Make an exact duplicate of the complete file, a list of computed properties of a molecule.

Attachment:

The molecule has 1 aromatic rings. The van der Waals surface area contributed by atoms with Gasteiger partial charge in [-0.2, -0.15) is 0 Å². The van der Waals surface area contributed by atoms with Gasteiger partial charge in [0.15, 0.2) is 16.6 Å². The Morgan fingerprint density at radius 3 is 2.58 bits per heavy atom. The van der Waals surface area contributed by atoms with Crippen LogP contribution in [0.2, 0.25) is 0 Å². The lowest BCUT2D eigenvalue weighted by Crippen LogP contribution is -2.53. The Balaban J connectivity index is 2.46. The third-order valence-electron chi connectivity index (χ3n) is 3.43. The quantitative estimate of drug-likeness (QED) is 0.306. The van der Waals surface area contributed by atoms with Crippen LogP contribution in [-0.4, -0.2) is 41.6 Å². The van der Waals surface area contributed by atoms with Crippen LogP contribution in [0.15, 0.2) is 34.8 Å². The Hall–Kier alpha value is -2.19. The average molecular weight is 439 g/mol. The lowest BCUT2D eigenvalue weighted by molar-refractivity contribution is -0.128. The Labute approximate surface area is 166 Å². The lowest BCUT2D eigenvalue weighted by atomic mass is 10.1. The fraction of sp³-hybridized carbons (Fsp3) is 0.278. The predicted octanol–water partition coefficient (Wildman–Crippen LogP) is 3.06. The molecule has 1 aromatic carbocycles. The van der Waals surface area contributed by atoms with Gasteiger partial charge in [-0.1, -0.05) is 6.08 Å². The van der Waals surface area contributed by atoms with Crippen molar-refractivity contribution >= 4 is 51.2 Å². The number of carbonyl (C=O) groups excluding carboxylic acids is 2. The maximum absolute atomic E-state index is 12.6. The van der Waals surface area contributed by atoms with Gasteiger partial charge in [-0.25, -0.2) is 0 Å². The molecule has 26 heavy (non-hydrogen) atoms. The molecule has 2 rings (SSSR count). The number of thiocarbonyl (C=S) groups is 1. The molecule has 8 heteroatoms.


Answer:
The molecule has 1 aromatic rings. The van der Waals surface area contributed by atoms with Gasteiger partial charge in [-0.2, -0.15) is 0 Å². The van der Waals surface area contributed by atoms with Gasteiger partial charge in [0.15, 0.2) is 16.6 Å². The Morgan fingerprint density at radius 3 is 2.58 bits per heavy atom. The van der Waals surface area contributed by atoms with Crippen LogP contribution in [0.2, 0.25) is 0 Å². The lowest BCUT2D eigenvalue weighted by Crippen LogP contribution is -2.53. The Balaban J connectivity index is 2.46. The third-order valence-electron chi connectivity index (χ3n) is 3.43. The quantitative estimate of drug-likeness (QED) is 0.306. The van der Waals surface area contributed by atoms with Crippen LogP contribution in [-0.4, -0.2) is 41.6 Å². The van der Waals surface area contributed by atoms with Crippen LogP contribution in [0.15, 0.2) is 34.8 Å². The Hall–Kier alpha value is -2.19. The average molecular weight is 439 g/mol. The lowest BCUT2D eigenvalue weighted by molar-refractivity contribution is -0.128. The Labute approximate surface area is 166 Å². The lowest BCUT2D eigenvalue weighted by atomic mass is 10.1. The fraction of sp³-hybridized carbons (Fsp3) is 0.278. The predicted octanol–water partition coefficient (Wildman–Crippen LogP) is 3.06. The molecule has 1 aromatic carbocycles. The van der Waals surface area contributed by atoms with Gasteiger partial charge in [-0.1, -0.05) is 6.08 Å². The van der Waals surface area contributed by atoms with Crippen molar-refractivity contribution >= 4 is 51.2 Å². The number of carbonyl (C=O) groups excluding carboxylic acids is 2. The maximum absolute atomic E-state index is 12.6. The van der Waals surface area contributed by atoms with Gasteiger partial charge in [-0.25, -0.2) is 0 Å². The molecule has 26 heavy (non-hydrogen) atoms. The molecule has 2 rings (SSSR count). The number of thiocarbonyl (C=S) groups is 1. The molecule has 8 heteroatoms.